In 2019, just before the COVID-19 pandemic took hold across the globe, Kalyani Dere found herself back home in India, staring down a crossroads. After decades living the “corporate life” in the United States, she was feeling the pull of family and tradition in her native country. “I was ready for a change,” she says. She didn’t know quite what that change would entail, but this particular trip seemed significant in the process.
Kalyani grew up in the Mumbai area, where she earned a bachelor’s degree before coming to the U.S. to study business at the University of Connecticut. There she collected an MBA and embarked on a career in data analytics, making stops at Anthem and SunTrust, among others. Along the way she settled in the Richmond area and gave birth to her son, Rohan. All the while, India remained near and dear.
Kalyani had made the 2019 trip to Mumbai to see her ailing father one last time. Her mother, Shalan Dere, was also in Mumbai at the time – she splits time between India and the house near Twin Hickory where Kalyani lives with her husband Girish. Shalan is a talented, self-taught ceramic artist who has been selling her creations for years. In this family, artistic expression is a way of life.
A Creative Tradition
In much of rural India, there is a long tradition of families supporting themselves by selling handmade arts and crafts. As India’s countryside has increasingly given way to sprawling urban areas, many artisans have been forced to relocate to cities and adopt less creative occupations to make a living.
“In today’s world, handmade is dying out,” Kalyani says. “Painting, pottery, woodworking, weaving, and even handwriting are so important. These are skills we need to keep alive.”
“Art is something to be treasured and creating anything with one’s hands is a gift,” she continues. “Supporting local artists encourages and sustains their art and skills and this then can be passed down from one generation to another.”
When she returned to the Richmond area from her pre-pandemic India trip, Kalyani had decided to bring the family ceramic and pottery business with her and dedicate her time to growing the business in the U.S. She has done so while juggling a new career as a Realtor for Next Home Advantage Realty.
Kalyani and Shalan’s joint venture, primarily an online business with a showroom at Kalyani’s house, is called The Urban Kiln. Shalan is the primary creator, while Kalyani handles most of the business side. Shalan, like Kalyani, has a background in business. Working with clay began as a hobby two decades ago, but it is now Shalan’s full-time pursuit.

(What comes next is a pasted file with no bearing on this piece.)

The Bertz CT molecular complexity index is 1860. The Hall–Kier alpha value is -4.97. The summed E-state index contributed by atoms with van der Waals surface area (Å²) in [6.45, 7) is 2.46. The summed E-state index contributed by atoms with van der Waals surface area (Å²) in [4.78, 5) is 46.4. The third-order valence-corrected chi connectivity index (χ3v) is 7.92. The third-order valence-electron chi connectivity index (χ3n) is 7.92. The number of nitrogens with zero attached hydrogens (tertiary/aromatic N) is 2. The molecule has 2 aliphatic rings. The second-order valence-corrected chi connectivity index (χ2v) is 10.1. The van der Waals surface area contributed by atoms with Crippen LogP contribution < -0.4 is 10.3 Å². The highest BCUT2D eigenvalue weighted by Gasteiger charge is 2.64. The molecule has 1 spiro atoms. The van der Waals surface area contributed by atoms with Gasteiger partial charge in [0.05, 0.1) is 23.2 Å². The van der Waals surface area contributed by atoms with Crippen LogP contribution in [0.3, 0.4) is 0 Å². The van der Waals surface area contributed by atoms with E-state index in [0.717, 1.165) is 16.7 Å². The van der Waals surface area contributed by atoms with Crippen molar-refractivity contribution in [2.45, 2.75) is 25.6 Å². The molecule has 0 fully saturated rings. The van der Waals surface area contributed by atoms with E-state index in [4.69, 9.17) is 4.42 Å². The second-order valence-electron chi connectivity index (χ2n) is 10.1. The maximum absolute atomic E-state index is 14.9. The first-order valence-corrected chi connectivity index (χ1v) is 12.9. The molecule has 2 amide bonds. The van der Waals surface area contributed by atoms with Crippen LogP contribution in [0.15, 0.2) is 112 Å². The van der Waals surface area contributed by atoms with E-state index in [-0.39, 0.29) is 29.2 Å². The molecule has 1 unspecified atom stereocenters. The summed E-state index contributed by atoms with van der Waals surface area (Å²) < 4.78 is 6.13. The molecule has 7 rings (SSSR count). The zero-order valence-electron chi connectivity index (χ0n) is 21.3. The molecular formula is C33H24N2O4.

In a video on The Urban Kiln’s website, Shalan describes how she was drawn to pottery: “I wasn’t trained for pottery; I was trained for management,” she explains. “But the way clay happened, it was like it just pushed me there. There was no reason I’d have to give up everything and go to clay. Absolutely no reason. But – it happened,” she ends with a laugh.
Kalyani says her mother’s ceramic creations embody the “beauty of imperfection,” a trait inherent across art forms and handmade enterprises. Natural blemishes impart a personal nature that is missing from mass-produced commercial items. “We create pottery that connects with people on an artistic and human level,” Kalyani explains. “Each piece has an emotion and a story to tell.”
Pursuing deep-seated passions is the norm in Kalyani’s household. Her husband Girish, a senior IT manager at the Federal Reserve Bank of Richmond, is also an avid hiker and mountain climber. He returned recently from a trip to Africa during which he summited Mount Kilimanjaro. He is planning the ultimate mountaineering adventure for 2025 – an Everest expedition.
Their son Rohan is a 24 year-old VCU graduate who lives in Arlington. He works for a digital marketing company and, in the family tradition, spends much of his spare time on a creative venture: music. He records under the name rohan!, and has released one album with another in the works. He also enjoys hiking and rock climbing, and is considering joining Girish on the slopes of Everest if things work out.
The family is well-traveled, having visited 30 countries together by Kalyani’s count. Their next planned trip is to Tanzania to explore the Serengeti. Exploring nature and the outdoors is a constant on family trips. Everywhere they go, Kalyani says, they make it a point to visit local artisans and international farmers markets, where they shop for food products, paintings, home decor, jewelry, and more.
For Kalyani, supporting creative endeavors is a way to keep culture alive – not just Indian culture, but all cultures. After all, art is among the things that make us human and bind us together, transcending differences and embracing imperfections.
*This article was published in Neighbors - A community magazine for Wyndham & Twin Hickory neighborhoods in Glen Allen, VA
Contact Kalyani Dere at firstname.lastname@example.org for Real Estate inquiries in the Greater Richmond area.